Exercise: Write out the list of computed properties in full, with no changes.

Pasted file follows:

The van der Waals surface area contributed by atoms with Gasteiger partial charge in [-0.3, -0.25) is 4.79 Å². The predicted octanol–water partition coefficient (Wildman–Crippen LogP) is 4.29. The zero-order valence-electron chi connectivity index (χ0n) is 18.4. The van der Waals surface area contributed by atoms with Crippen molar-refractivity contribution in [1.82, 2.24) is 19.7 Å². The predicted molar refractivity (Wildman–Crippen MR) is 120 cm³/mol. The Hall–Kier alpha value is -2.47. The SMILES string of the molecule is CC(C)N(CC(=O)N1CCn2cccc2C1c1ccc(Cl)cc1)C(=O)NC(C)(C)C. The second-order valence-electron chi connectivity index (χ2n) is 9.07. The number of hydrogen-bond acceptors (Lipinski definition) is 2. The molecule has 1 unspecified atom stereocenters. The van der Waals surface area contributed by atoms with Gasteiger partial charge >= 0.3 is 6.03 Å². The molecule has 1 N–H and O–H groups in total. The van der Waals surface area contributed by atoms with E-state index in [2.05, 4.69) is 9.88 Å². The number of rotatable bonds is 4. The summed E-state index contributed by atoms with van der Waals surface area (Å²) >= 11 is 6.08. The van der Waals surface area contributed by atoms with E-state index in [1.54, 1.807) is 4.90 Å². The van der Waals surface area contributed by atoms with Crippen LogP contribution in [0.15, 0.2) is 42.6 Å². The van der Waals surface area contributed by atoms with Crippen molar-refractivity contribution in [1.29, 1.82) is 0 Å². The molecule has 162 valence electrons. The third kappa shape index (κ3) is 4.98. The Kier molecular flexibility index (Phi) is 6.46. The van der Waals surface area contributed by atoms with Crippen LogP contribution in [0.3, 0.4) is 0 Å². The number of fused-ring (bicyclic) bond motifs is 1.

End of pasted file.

The van der Waals surface area contributed by atoms with Gasteiger partial charge in [-0.3, -0.25) is 4.79 Å². The predicted octanol–water partition coefficient (Wildman–Crippen LogP) is 4.29. The zero-order valence-electron chi connectivity index (χ0n) is 18.4. The van der Waals surface area contributed by atoms with Crippen molar-refractivity contribution in [1.82, 2.24) is 19.7 Å². The predicted molar refractivity (Wildman–Crippen MR) is 120 cm³/mol. The Hall–Kier alpha value is -2.47. The SMILES string of the molecule is CC(C)N(CC(=O)N1CCn2cccc2C1c1ccc(Cl)cc1)C(=O)NC(C)(C)C. The second-order valence-electron chi connectivity index (χ2n) is 9.07. The number of hydrogen-bond acceptors (Lipinski definition) is 2. The molecule has 1 unspecified atom stereocenters. The van der Waals surface area contributed by atoms with Gasteiger partial charge >= 0.3 is 6.03 Å². The molecule has 1 N–H and O–H groups in total. The van der Waals surface area contributed by atoms with E-state index in [2.05, 4.69) is 9.88 Å². The number of rotatable bonds is 4. The summed E-state index contributed by atoms with van der Waals surface area (Å²) >= 11 is 6.08. The van der Waals surface area contributed by atoms with E-state index in [1.54, 1.807) is 4.90 Å². The van der Waals surface area contributed by atoms with Crippen LogP contribution in [0.15, 0.2) is 42.6 Å². The van der Waals surface area contributed by atoms with Crippen molar-refractivity contribution in [1.29, 1.82) is 0 Å². The molecule has 162 valence electrons. The third kappa shape index (κ3) is 4.98. The Kier molecular flexibility index (Phi) is 6.46. The van der Waals surface area contributed by atoms with Crippen LogP contribution in [0.3, 0.4) is 0 Å². The number of fused-ring (bicyclic) bond motifs is 1.